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mapping the neighborhood


Mapping The Neighborhood Contribute


The international competition for the Petržalka neighbourhood: a reflection about the urban design concepts.

Corinna Morandi, DAStU, Politecnico di Milano

Lubica Vitkova, Faculty of architecture STU, Bratislava

Nicola Petaccia, PhD candidate, DA, Università degli Studi “G. d’Annunzio” Chieti-Pescara

Petržalka is a district of Bratislava located south the Danube river bank and adjoining west the Austrian border. Petržalka’s current image is still similar to the development which was created during the Soviet period, characterized by huge “panel” housing, probably one of the largest extensions of panel buildings areas at the time. Before Petržalka became a “panel city”, a village with a completely different identity existed there, which grew quickly after the Second World War, considered as being one of the most populated villages in Slovakia. Petržalka neighbourhood is probably the most interesting outcome of the intensive construction phase of concrete-slabs housing estates which occurred in Bratislava along the 1960s and 1970s (1) as a result of the city’s fast demographic development which was supported by the regime representatives to host a majority of working class inhabitants in the city’s population (2). New settlements where supposed to provide an accomodation for the constant inflow of workers driven by the industrialization and colonization, becoming Bratislava’s citizens.
In 1967 an international competition (3) was announced to collect proposals to build a large neighbourhood on the right banks of the river Danube. 84 groups from 19 different countries joined the competition. Five proposals were selected to build a set of recommendations that became the core of the spatial plan proposal for Petržalka.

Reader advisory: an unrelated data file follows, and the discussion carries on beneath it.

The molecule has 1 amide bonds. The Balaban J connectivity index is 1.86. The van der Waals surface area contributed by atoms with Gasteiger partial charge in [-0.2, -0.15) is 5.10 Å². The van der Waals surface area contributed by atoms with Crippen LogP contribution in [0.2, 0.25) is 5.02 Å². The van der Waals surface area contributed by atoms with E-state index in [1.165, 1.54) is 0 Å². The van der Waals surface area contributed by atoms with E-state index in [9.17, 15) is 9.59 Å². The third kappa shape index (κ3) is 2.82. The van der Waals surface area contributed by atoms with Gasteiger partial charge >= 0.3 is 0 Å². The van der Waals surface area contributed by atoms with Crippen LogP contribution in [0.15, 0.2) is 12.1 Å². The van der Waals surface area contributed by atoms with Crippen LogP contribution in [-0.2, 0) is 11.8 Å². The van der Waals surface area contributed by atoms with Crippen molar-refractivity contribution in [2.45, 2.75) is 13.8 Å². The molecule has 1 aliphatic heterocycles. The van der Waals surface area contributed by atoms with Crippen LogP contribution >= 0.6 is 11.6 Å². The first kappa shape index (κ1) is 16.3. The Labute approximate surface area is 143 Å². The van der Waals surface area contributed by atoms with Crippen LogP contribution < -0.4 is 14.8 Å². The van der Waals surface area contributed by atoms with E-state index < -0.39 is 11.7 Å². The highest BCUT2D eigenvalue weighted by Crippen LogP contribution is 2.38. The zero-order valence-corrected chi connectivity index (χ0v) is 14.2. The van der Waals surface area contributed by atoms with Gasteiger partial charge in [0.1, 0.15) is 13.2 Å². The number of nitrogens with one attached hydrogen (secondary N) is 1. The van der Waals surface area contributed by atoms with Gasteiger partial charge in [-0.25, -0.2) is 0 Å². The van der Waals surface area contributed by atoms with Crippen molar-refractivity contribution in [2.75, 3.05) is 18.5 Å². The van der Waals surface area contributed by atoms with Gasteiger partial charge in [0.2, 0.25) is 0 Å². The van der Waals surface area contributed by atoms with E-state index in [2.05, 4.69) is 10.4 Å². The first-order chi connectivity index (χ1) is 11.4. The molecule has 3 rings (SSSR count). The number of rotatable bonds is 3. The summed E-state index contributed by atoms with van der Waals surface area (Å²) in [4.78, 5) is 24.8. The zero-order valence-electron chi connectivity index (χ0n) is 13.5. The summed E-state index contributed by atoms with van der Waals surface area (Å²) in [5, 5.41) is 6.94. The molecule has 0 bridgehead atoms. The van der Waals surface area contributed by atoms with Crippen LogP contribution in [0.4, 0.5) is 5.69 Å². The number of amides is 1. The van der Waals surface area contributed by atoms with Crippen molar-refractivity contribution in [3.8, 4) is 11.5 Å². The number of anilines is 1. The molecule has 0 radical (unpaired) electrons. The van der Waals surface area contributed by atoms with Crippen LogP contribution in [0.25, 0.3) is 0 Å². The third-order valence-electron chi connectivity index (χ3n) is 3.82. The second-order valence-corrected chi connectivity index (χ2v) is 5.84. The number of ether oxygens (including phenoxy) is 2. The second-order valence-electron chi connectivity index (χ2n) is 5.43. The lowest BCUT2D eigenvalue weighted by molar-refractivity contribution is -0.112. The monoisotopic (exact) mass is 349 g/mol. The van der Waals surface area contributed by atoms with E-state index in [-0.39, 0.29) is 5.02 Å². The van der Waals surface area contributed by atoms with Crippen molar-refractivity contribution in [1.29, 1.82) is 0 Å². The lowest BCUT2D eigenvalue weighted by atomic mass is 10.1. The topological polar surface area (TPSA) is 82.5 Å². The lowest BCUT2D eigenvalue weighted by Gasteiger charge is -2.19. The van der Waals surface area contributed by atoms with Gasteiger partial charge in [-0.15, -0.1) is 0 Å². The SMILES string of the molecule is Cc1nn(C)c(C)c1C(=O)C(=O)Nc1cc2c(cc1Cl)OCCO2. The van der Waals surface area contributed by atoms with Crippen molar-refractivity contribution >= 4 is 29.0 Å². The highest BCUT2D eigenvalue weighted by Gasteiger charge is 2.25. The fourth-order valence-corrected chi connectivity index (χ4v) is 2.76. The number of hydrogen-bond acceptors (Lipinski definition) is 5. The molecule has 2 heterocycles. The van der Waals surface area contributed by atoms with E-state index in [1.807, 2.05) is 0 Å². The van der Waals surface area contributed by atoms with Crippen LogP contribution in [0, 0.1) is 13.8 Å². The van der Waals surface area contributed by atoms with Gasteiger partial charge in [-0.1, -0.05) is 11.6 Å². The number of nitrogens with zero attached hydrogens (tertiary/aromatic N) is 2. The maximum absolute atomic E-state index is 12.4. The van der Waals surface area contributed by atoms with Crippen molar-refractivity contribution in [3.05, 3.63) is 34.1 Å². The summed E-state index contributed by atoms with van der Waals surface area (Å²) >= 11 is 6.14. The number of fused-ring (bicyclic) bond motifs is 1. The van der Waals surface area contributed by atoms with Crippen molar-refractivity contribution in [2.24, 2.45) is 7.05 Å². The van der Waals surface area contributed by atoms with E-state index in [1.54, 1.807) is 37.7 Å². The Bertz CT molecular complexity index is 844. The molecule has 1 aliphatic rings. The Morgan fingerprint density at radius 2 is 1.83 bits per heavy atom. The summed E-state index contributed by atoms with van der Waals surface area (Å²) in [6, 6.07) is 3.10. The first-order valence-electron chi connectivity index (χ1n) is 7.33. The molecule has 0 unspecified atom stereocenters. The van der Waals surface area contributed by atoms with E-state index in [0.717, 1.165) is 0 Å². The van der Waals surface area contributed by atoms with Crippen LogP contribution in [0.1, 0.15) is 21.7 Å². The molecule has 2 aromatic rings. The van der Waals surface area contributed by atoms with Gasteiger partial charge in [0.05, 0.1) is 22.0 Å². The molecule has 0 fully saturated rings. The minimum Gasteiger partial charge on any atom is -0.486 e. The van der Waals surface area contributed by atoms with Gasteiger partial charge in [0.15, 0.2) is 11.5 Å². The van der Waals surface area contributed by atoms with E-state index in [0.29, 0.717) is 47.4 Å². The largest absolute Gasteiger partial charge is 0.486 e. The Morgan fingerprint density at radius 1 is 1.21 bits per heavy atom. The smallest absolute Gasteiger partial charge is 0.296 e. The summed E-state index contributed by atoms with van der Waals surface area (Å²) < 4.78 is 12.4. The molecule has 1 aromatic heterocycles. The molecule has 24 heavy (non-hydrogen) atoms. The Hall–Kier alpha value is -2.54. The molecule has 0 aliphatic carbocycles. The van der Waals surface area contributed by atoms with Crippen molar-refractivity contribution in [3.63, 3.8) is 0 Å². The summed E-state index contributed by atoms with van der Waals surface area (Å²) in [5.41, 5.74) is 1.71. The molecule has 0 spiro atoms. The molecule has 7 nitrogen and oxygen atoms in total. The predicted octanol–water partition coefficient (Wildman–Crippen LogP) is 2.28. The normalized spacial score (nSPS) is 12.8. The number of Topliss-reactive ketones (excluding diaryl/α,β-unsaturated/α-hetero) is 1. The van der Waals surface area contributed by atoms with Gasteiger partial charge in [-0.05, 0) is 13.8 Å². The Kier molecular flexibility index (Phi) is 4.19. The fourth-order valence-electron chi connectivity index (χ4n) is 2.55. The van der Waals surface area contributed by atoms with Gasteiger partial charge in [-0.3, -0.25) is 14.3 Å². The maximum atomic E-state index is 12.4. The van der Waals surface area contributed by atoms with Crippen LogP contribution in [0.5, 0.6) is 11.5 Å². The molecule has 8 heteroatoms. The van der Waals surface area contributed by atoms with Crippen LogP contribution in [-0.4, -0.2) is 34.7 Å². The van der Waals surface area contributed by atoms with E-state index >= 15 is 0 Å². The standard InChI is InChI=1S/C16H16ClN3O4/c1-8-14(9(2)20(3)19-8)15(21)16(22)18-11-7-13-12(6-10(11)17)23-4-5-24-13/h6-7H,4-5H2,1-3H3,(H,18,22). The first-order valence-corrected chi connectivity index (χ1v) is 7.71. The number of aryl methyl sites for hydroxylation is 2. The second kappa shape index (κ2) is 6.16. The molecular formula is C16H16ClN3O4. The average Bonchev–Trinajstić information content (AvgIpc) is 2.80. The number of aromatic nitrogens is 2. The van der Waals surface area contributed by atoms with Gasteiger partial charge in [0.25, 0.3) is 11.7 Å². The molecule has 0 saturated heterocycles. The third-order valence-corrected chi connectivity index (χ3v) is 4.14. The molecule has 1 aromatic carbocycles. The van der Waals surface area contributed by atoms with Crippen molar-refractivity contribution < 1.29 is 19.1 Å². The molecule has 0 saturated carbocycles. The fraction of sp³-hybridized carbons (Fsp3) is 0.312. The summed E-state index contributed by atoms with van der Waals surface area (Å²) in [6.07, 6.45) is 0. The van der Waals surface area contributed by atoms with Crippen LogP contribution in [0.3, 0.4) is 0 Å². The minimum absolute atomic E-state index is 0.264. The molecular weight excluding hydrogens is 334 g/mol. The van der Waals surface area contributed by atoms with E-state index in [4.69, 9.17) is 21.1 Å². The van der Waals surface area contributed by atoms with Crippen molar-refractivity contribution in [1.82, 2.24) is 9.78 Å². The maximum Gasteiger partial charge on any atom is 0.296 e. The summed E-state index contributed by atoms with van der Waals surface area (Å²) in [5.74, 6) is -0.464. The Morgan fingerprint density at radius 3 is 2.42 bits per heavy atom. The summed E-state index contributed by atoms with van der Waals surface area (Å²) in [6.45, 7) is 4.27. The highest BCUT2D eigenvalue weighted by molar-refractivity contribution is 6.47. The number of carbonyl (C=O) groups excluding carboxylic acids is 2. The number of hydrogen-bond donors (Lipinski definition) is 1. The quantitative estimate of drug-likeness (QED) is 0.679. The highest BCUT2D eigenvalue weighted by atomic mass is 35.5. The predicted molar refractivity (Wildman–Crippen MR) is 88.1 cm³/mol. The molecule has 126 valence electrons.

Beside the historical reasons that have brought to a realization not in compliance with the competition proposals, the development scheme of the neighbourhood issued from that process left its inprints on the structure of the city and also on its new identity, despite an heterogeneous mixture of housing complexes of different size, typologies, facilities.
The Bratislava case allows to look at the vast production of the competition projects, mainly in relation to the design characteristics. The few available sources will be used to compare the urban design concepts, trying to make some reference to the international design models current at the time, developed at the urban scale to face the huge demand of public housing estates.
The intent is to analyse the settlement design schemes, up to now poorly studied, pointing up to the interpretation of the neighbourhood concepts through a comparative analysis, paying attention to the relation between the competition proposals and the realization of the neighbourhood. Some reference will be done to the New Towns movement.
An important role will be attributed to the designers’ groups components, according to their geographical and cultural origin and referring to the political position of the specific country.
Although the formal implementation in architecture and urban design were comparable, we can argue that different models were experimented across Europe for the development or redevelopment of important sectors of the contemporary city: political, economical and social systems based on socialism and capitalism functioned so differently that their spatial products – the socialist and the capitalist city – were autonomous constructs (4).

(1) ZEMAN, J. – JANKOVICH, I. –LICHNER, J. – Housing construction development in Slovakia. Bratislava, Alfa 1990.
(2) Moravčíková, Henrieta – “Concentrated responses to the issue of prefabricated mass housing: Bratislava, 1950-1995
(3) Gross, Kamil – The International urbanistic Competition – Bratislava Petrzalka/Vydavatelstvo Slovensko fondu vitvarnych, Bratislava, 1969
(4) Sonia A. Hirt – Iron Curtains: Gates, Suburbs and Privatization of Space in the Post-socialist City, John Wiley and Sons ltd UK, 2012.
(5) PROJEKT 11/12, 1967
(6) Cosimelli, Fabrizia – Petaccia, Nicola / Corinna, Morandi – tutor, Vitkova, Lubica – co-tutor/: People meet in Petrzalka, the requalification of a public space in post-socialist neighborhood, Politechnico di Milano, 2010/2011, diploma work.